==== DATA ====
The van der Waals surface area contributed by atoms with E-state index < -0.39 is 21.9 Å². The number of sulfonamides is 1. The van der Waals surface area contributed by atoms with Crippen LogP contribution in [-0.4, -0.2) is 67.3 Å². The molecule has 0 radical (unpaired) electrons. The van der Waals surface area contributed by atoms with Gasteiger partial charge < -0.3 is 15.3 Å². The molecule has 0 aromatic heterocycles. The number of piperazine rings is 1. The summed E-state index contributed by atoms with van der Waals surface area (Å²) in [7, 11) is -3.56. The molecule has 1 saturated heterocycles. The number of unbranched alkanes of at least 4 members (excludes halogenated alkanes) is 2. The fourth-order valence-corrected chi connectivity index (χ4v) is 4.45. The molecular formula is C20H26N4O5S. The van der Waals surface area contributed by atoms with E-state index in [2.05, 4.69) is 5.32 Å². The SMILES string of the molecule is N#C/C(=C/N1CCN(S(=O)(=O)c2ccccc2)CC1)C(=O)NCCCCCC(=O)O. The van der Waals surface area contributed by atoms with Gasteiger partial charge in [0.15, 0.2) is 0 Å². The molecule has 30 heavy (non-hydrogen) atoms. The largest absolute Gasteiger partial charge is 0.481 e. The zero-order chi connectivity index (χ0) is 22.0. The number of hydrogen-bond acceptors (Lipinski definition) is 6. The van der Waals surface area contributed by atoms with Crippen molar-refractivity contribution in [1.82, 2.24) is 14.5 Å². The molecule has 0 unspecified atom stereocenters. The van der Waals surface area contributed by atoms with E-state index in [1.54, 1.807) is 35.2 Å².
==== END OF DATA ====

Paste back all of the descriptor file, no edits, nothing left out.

The van der Waals surface area contributed by atoms with E-state index < -0.39 is 21.9 Å². The number of sulfonamides is 1. The van der Waals surface area contributed by atoms with Crippen LogP contribution in [-0.4, -0.2) is 67.3 Å². The molecule has 0 radical (unpaired) electrons. The van der Waals surface area contributed by atoms with Gasteiger partial charge < -0.3 is 15.3 Å². The molecule has 0 aromatic heterocycles. The number of piperazine rings is 1. The summed E-state index contributed by atoms with van der Waals surface area (Å²) in [7, 11) is -3.56. The molecule has 1 saturated heterocycles. The number of unbranched alkanes of at least 4 members (excludes halogenated alkanes) is 2. The fourth-order valence-corrected chi connectivity index (χ4v) is 4.45. The molecular formula is C20H26N4O5S. The van der Waals surface area contributed by atoms with E-state index in [2.05, 4.69) is 5.32 Å². The SMILES string of the molecule is N#C/C(=C/N1CCN(S(=O)(=O)c2ccccc2)CC1)C(=O)NCCCCCC(=O)O. The van der Waals surface area contributed by atoms with Gasteiger partial charge in [0.15, 0.2) is 0 Å². The molecule has 30 heavy (non-hydrogen) atoms. The largest absolute Gasteiger partial charge is 0.481 e. The zero-order chi connectivity index (χ0) is 22.0. The number of hydrogen-bond acceptors (Lipinski definition) is 6. The van der Waals surface area contributed by atoms with Crippen molar-refractivity contribution in [1.82, 2.24) is 14.5 Å². The molecule has 0 unspecified atom stereocenters. The van der Waals surface area contributed by atoms with E-state index in [1.54, 1.807) is 35.2 Å².